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Support systems not set up to handle #MeToo 'tsunami', survivor says

The first time Sarah set foot in a police station it was to let go of a secret she had been holding onto for 35 years.

As a teenager, Sarah, who does not want her last name used, was allegedly sexually assaulted.

Last year, aged in her 50s, she reported the alleged assault to police. After a nine-month police investigation, the case was closed before making it to court.

What she saw over those months was an "under-resourced, fragmented" system "not ready for [the] tsunami" it was facing in the wake of the #MeToo movement, she said.

Read more…


Man jailed for sexual remarks to 8-year-old girl

When Robin Abraham needed a place to live, his friends agreed to put him up, but he repaid them by making ''vile'' sexual comments to their 8-year-old daughter.

Now the victim's parents are devastated they let their girl down and have left the house where the incident happened.

Read more…


Six years' jail for raping ex-partner

A Central Otago shearer who raped his ex-partner while making their children wait in the car outside has been jailed for six years.

The 39-year-old appeared in the Dunedin District Court for sentence yesterday after being found guilty of the charge by a jury at the end of a trial in August.

Through a statement, the victim said the verdict was vindication and she felt proud she found the strength to tell her story to a courtroom full of strangers.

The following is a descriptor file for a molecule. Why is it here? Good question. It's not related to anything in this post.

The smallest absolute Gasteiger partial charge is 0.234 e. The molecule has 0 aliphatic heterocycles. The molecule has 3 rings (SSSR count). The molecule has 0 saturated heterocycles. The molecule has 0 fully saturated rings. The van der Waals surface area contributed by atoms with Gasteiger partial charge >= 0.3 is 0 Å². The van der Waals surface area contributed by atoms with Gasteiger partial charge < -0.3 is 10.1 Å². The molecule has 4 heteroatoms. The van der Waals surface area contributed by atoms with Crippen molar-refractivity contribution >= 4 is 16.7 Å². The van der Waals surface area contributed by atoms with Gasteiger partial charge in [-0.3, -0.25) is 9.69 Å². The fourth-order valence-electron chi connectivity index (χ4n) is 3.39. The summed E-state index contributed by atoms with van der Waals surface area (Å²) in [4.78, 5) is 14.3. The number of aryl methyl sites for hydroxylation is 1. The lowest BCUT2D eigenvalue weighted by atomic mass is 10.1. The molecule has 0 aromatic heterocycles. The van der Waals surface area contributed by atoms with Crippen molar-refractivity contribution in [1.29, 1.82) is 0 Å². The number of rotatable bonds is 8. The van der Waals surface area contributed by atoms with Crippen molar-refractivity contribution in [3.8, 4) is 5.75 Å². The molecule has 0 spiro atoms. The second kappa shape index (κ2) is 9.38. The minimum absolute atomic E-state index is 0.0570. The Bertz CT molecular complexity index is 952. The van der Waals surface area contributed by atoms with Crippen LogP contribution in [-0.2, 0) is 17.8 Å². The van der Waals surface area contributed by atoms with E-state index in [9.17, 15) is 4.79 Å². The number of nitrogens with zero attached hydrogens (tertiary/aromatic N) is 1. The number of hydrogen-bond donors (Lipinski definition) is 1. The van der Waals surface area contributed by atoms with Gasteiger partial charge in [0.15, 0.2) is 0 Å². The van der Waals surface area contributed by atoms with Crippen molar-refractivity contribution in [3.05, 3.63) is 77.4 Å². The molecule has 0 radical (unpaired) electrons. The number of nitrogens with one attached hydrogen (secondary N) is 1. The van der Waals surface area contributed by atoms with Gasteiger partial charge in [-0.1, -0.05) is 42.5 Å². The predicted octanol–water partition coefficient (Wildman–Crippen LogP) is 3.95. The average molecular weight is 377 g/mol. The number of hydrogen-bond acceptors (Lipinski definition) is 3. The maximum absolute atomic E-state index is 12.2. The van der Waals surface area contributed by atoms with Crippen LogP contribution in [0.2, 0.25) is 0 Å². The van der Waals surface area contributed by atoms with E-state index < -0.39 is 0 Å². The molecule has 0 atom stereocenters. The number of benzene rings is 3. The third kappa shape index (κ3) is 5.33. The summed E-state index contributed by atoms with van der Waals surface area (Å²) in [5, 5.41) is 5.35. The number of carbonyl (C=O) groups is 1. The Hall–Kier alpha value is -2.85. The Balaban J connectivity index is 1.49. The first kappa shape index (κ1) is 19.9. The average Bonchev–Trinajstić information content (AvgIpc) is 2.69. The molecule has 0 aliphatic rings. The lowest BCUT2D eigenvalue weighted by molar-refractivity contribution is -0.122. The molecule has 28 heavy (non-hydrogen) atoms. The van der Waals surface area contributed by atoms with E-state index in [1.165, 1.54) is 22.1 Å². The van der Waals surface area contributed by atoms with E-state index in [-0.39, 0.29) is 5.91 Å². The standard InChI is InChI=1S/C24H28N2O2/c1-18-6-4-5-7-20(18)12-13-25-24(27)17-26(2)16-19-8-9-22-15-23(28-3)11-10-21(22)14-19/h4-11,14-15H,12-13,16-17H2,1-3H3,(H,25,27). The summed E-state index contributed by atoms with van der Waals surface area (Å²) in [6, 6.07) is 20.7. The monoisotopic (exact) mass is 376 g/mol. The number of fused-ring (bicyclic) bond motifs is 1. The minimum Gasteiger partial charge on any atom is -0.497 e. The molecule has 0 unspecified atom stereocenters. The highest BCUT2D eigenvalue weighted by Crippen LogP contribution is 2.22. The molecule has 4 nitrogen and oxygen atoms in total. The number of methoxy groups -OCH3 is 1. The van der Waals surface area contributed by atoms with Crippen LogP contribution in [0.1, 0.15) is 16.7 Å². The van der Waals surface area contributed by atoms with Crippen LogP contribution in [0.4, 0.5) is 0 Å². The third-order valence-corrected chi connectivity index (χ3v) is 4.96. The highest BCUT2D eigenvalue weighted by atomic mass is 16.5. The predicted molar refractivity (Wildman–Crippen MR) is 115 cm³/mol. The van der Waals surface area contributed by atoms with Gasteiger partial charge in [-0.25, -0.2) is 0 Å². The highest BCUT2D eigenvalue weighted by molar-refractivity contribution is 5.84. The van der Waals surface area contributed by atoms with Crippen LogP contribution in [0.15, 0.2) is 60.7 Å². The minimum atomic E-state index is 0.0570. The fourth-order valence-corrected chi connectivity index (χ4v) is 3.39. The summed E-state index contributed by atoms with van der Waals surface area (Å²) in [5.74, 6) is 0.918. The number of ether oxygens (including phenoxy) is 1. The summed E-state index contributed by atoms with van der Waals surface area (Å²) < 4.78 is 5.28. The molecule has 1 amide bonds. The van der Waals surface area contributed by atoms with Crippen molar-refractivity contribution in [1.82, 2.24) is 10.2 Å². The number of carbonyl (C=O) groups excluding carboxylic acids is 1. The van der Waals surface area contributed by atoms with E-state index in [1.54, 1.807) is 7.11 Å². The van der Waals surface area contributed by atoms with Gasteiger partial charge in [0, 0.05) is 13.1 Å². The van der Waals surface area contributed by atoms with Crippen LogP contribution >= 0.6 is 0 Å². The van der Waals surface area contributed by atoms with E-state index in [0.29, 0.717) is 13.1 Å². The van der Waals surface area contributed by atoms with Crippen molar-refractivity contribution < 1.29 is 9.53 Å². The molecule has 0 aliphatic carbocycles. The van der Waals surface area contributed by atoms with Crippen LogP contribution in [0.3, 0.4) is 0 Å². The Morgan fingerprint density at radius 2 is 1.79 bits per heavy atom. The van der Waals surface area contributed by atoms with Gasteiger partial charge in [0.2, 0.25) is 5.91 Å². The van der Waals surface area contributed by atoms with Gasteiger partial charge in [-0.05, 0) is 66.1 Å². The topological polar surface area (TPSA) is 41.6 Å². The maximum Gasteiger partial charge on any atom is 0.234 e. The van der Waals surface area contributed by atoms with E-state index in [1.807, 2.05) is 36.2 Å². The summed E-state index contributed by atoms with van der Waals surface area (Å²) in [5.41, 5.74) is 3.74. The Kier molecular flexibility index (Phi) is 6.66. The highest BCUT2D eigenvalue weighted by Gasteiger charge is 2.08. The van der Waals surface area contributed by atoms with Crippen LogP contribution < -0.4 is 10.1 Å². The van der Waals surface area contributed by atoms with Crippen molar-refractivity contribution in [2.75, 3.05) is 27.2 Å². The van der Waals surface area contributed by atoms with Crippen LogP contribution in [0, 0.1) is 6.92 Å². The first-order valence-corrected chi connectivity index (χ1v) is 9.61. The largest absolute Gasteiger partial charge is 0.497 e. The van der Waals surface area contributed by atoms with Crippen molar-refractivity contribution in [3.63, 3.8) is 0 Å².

She had gone to police with the complaint to ``set a good example'' for her three children but had been unable to explain to them where their father had gone after he was remanded in custody at the trial's conclusion.

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Social worker who sat on girl now working at Auckland school

A social worker who sat on a teen and punched a co-worker in the face is now working at an Auckland primary school.

Uila Esera was charged with conduct unbecoming of a social worker and de-registered over the incidents, which took place while he was working at the Whakatakapokai Care and Protection Residence in 2013.

Read more…


Revealed: Riverhead quarry rapist's previous convictions

The previous conviction for a repeat rapist who committed a violent attack in the Riverhead quarry near Auckland can now be reported for the first time.

The 60-year-old truck driver from Onehunga, Colin Jack Mitchell, was convicted of kidnapping, causing grievous bodily harm and assaulting a woman with intent to sexually violate her in March.

DNA from the quarry scene linked him to a historic rape case that had gone unsolved for 25 years. The jury found him guilty of that attack as well.

But what the jury did not know what that Mitchell had raped before.

Read more…

Category: News Media